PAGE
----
Viacom Sued Over Rock Band Payouts by Former Harmonix Shareholders, Founders

By Alice O'Connor, Dec 21, 2010 6:20am PST A group of ex-shareholders in Rock Band developer Harmonix, including several studio founders, are suing its parent company Viacom, Gamasutra reports, over allegedly attempting to avoid paying out performance-based bonuses for the rhythm game series.

When Viacom bought Harmonix back in 2006 for $175 million, it was agreed that Harmonix shareholders would be paid bonuses if the developer exceeded performance targets in 2007 and 2008. The ex-shareholders claim that they were never paid the 2008 bonus, which would have been based on any profit over $42 million. As the Rock Band franchise's retail sales were over $1 billion in 2008 and the first quarter of 2009, the profits and payouts were probably substantial. The plaintiffs are still calculating a figure.

The group, which includes Harmonix co-founders Alex Rigopulos and Eran Egozy, further claims that Viacom worked against Harmonix to reduce the amount it would potentially owe. The suit alleges that during distribution agreement negotiations with EA in 2008, Viacom sought benefits directly for itself, rather than a reduction in fees that would increase Harmonix's profits--and therefore those of the shareholders too.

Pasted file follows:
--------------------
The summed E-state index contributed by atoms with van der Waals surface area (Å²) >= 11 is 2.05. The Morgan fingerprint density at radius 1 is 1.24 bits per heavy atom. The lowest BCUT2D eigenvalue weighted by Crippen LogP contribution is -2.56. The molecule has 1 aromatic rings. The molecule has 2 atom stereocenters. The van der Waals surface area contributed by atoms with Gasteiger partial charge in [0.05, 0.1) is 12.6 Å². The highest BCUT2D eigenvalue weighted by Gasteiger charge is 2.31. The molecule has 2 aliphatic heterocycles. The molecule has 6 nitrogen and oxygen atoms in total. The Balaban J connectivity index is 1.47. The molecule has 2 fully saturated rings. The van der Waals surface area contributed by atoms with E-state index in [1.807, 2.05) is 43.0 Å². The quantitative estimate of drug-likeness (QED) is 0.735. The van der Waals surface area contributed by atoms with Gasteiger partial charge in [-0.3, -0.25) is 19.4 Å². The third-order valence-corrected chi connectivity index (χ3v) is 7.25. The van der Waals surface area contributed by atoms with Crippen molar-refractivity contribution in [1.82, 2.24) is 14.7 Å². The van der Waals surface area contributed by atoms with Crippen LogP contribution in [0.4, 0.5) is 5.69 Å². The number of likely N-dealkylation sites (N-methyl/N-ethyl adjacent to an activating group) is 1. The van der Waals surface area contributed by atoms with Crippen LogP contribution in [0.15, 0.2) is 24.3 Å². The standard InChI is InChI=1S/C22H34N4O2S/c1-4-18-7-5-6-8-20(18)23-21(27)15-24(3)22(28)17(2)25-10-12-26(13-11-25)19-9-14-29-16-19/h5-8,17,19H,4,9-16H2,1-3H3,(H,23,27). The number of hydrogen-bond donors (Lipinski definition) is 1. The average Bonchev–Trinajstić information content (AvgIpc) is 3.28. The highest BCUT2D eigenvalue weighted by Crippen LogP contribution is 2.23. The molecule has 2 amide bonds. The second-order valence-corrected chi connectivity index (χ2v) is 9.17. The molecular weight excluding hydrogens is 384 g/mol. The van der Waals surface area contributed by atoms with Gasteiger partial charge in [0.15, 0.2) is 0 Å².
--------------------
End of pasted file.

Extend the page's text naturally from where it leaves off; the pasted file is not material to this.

Furthermore, there's the issue of $13 million supposedly held in an account, which was due to be released to the shareholders but held by Viacom following a variety of rhythm game patent lawsuits. The shareholders claim they are still owed this.

Viacom will surely fire back soon enough and it'll all get awfully messy. The company revealed last month, before this news broke, that it was seeking to sell off Harmonix.

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11 Threads | 25 Comments
  • This sounds a lot like the, "They'll NEVER sue us because they KNOW if they do, we'll sell their company and leave them in the poor house."

    Then when the lawsuit was obviously well under way, Viacom shrugged and said, "Fine, we're going to sell you and leave you in the poor house. Hope your royalties are enough to pay your way until you find some other conglomerate to fund your silly musix."

    People ask, "How do these companies think they can get away with all this?" The answer is: "They think they can get away with it because the economy is bad and royalties are nice, but having a steady job is nicer."

    When it was announced Harmonix was up for sale, did you see EA jump at the chance to own them? No. They explicitly denied any interest. No one else said they were interested. I suspect the best THEY can hope for is to be bought out by Activision-Blizzard and assimilated into the Guitar Hero-building unit of the B-A Tri-fecta (Call of Duty, Guitar/DJ Hero, and Blizzard). The worst is being bought by Kotick, shut down, having their patents and licenses transitioned over into Guitar Hero, and watching GH go up in sales (and in price with a drop in quality and value) because they now have no credible competitor.